Information sent today from Promed-Mail indicates that domoic acid is indeed implicated in the sea-lion die-off in California. Domoic acid is a neurotoxin produced by certain algal blooms that can bioaccumulate as it moves up trophic chains. Fisheries and Oceans Canada has a terrific resource page with extensive references on domoic acid. The report on the die-off comes from Southern California via the Ventura County Star, but it seems likely that it is related to the Central California die-off I wrote about last week. Also implicated — as I suggested last week — is a shortage in fish resulting from the El Niño warmed Pacific waters.
I just read this story about the alarming number of dead sea lions showing up around Monterey Bay in Central California. We were just down at Moss Landing State Beach and saw for ourselves evidence of this die-off. The sea lion had a couple of bites taken out of it but its unclear whether they were pre- or post-mortem.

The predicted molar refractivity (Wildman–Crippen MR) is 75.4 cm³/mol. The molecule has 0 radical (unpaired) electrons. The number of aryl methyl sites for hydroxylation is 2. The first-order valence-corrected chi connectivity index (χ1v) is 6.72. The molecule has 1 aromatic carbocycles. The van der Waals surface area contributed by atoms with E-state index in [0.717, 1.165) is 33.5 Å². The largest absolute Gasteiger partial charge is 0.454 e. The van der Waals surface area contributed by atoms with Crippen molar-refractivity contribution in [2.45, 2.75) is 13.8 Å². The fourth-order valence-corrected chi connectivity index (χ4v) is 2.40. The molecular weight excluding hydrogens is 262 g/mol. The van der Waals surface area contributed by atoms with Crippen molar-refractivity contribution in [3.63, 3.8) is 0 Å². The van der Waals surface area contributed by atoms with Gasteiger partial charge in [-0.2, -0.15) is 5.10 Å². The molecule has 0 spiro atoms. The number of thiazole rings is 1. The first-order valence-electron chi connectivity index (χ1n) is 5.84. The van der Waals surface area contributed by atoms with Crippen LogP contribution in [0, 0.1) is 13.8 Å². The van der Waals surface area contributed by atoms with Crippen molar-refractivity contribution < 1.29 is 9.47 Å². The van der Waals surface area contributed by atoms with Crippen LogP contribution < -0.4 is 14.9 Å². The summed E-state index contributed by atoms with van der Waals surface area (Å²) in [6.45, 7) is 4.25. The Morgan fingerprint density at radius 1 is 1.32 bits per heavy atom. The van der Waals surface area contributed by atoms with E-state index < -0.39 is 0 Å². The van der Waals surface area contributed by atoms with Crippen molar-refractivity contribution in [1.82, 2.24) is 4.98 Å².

A likely candidate for the cause of this excess mortality is food shortages due to unusually warm waters from the recent El Niño conditions, though no one has yet (to my knowledge) ruled out infectious disease, domoic acid, red tide, or any of the other possible causes of such die-offs.